Unless you’re a global development professional, or someone who’s watched one of Hans Roslings’ acerbic TED videos, you probably wouldn’t know about all of the absolutely mind-boggling improvements that have been made to the quality of life for billions of people around the globe.
Unfortunately, the great successes of the Millennium Development Goals, didn’t exactly make front page news. In the financially failing news industry, the international beat is the most expensive to cover, and with the public dead-set against increasing foreign aid and selfishly focused on its own backyard, news outlets don’t have the best incentives to report on boring things like the MDG targets that were met. Little old things like . . .
- Goal 1: Extreme poverty was reduced from 47% to 14% in developing nations.
- Goal 2: 91% of kids in the developing world are receiving primary education.
- Goal 3: The developing regions as a whole achieved the target for gender equality in primary, secondary and tertiary education.
- Goal 4: The mortality rate for children under five has declined by more than half.
- Goal 5: There was a 45% decline in maternal mortality.
- Goal 6: There was a 45% decrease in HIV infections, a 58% drop in the malaria mortality rate, and a 45% drop in the TB mortality rate.
- Goal 7: 2.6 billion people now have access to better water – this target was achieved five years ahead of schedule.
- Goal 8: Despite public opinion, we’ve seen a 66% increase in development assistance.
Pleasantly surprised? Perhaps a little more inclined to follow the progress of the Sustainable Development Goals, which just launched in January?
Well, the UN hopes you will be. But, beyond injecting capital into the news industry, how do NGOs, governments and global development activists figure out a way to reach and engage the public? Read the rest of this entry »
Even though it had been highly recommended to me repeatedly, I didn’t get around to reading Alison Bechdel’s graphic memoir Fun Home until after I saw the musical at the Circle in the Square on Broadway. It’s rare that I retain enough interest in something to read the book after having seen the movie or the play, but I knew I would this time. The musical, which grabbed five Tonys, was such a fresh, original take on memoir, with subject matter so foreign to the Broadway stage, that I knew I would enjoy, at the very least, mulling over the differences between book and play.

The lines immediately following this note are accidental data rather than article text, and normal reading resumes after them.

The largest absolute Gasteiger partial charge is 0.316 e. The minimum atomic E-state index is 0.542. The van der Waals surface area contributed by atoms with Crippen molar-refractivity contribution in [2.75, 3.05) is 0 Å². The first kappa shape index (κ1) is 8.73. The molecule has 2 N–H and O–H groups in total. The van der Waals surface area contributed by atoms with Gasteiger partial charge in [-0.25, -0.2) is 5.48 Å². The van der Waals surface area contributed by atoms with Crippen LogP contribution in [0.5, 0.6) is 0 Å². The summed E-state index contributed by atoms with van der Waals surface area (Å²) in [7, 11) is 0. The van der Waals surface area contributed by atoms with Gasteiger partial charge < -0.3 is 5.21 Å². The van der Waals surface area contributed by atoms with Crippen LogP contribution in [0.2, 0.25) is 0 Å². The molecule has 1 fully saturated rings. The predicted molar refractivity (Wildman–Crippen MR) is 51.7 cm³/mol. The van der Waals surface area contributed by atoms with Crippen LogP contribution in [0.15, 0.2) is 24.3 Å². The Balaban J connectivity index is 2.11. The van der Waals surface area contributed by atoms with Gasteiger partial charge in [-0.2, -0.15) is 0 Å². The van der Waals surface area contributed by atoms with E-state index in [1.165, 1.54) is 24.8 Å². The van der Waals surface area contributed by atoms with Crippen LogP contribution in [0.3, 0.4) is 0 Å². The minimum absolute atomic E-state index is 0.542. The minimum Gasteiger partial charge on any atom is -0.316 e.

I was especially eager to dig into the book after I read a fantastic interview with Lisa Kron by Laurie Winer in the LA Review of Books. Kron was the playwright for Fun Home and I was really intrigued when she claimed that about 75% of the play doesn’t appear in the memoir (what?!) and that the book didn’t contain any scenes:
“There are no scenes in the book. There are no scenes! There is no dramatic action, there are no sustained scenes. There aren’t even really characters. There’s Alison at this age, at this age, and at this age. There are fragment[s] of scenes in different locations.”
I just couldn’t fathom what that meant, and I must, say, after having read the memoir, I’m still not sure what she’s talking about. Either her notion of what qualifies as a “scene” or a “character” completely diverges from mine, or (and this possibility entrances me) her play so deeply informed my reading of the memoir, that I was unable to recognize the lack of scenes or character. Had Kron baked into my mind the material I needed to bridge the gaps between plot fragments and character revelations? It seems like I would need a time machine to know (or a device like the one in the Eternal Sunshine of the Spotless Mind.)
But then I remembered Scott McCloud’s brilliant graphic book, Understanding Comics.
I’d never seen an earlier installment in the Mad Max franchise when I went to see Fury Road at Grauman’s Chinese IMAX Theatre. I felt it was a movie I needed to see because so many people were asking me whether it succeeded in its effort to be a feminist action flick. But what really captured my imagination – and inspired me to watch all three of the previous films – was its singular vision and its relentless originality.
I often judge the sci fi I read by its ability to avoid exposition – to simply immerse me a world that is completely unfamiliar. This is a standard feature of cyberpunk style, which Bruce Sterling recently summarized at a terrific conference I attended at USC called Cyberpunk: Past and Future (videos are available).
Turns out that Sterling’s description fits Mad Max to a T. Read the rest of this entry »